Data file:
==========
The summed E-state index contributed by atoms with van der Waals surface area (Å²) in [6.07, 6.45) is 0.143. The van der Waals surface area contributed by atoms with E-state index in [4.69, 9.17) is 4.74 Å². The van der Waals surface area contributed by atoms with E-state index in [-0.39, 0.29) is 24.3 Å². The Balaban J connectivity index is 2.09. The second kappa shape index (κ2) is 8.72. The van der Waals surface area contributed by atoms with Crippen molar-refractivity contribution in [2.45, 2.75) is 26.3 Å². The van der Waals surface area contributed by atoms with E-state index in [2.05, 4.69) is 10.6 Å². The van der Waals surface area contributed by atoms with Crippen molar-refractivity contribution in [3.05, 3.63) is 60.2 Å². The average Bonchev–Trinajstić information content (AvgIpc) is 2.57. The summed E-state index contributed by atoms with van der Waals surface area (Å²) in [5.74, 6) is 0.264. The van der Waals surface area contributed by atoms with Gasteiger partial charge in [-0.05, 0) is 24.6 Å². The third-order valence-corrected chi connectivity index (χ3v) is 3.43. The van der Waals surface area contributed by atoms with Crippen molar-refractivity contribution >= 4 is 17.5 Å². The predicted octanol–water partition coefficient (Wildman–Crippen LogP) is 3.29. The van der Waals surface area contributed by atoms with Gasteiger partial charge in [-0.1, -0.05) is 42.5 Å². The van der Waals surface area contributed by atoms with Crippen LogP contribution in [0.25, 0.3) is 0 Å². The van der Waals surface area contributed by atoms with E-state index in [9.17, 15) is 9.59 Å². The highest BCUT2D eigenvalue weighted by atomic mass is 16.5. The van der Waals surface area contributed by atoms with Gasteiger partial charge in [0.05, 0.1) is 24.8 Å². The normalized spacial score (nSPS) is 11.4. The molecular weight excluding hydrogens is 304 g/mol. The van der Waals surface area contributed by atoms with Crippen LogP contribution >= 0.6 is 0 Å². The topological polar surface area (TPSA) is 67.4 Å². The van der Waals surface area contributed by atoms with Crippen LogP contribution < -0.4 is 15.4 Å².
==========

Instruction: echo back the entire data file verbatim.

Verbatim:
The summed E-state index contributed by atoms with van der Waals surface area (Å²) in [6.07, 6.45) is 0.143. The van der Waals surface area contributed by atoms with E-state index in [4.69, 9.17) is 4.74 Å². The van der Waals surface area contributed by atoms with E-state index in [-0.39, 0.29) is 24.3 Å². The Balaban J connectivity index is 2.09. The second kappa shape index (κ2) is 8.72. The van der Waals surface area contributed by atoms with Crippen molar-refractivity contribution in [2.45, 2.75) is 26.3 Å². The van der Waals surface area contributed by atoms with E-state index in [2.05, 4.69) is 10.6 Å². The van der Waals surface area contributed by atoms with Crippen molar-refractivity contribution in [3.05, 3.63) is 60.2 Å². The average Bonchev–Trinajstić information content (AvgIpc) is 2.57. The summed E-state index contributed by atoms with van der Waals surface area (Å²) in [5.74, 6) is 0.264. The van der Waals surface area contributed by atoms with Gasteiger partial charge in [-0.05, 0) is 24.6 Å². The third-order valence-corrected chi connectivity index (χ3v) is 3.43. The van der Waals surface area contributed by atoms with Crippen molar-refractivity contribution >= 4 is 17.5 Å². The predicted octanol–water partition coefficient (Wildman–Crippen LogP) is 3.29. The van der Waals surface area contributed by atoms with Gasteiger partial charge in [-0.1, -0.05) is 42.5 Å². The van der Waals surface area contributed by atoms with Crippen LogP contribution in [0.25, 0.3) is 0 Å². The van der Waals surface area contributed by atoms with E-state index in [9.17, 15) is 9.59 Å². The highest BCUT2D eigenvalue weighted by atomic mass is 16.5. The van der Waals surface area contributed by atoms with Gasteiger partial charge in [0.05, 0.1) is 24.8 Å². The normalized spacial score (nSPS) is 11.4. The molecular weight excluding hydrogens is 304 g/mol. The van der Waals surface area contributed by atoms with Crippen LogP contribution >= 0.6 is 0 Å². The topological polar surface area (TPSA) is 67.4 Å². The van der Waals surface area contributed by atoms with Crippen LogP contribution < -0.4 is 15.4 Å².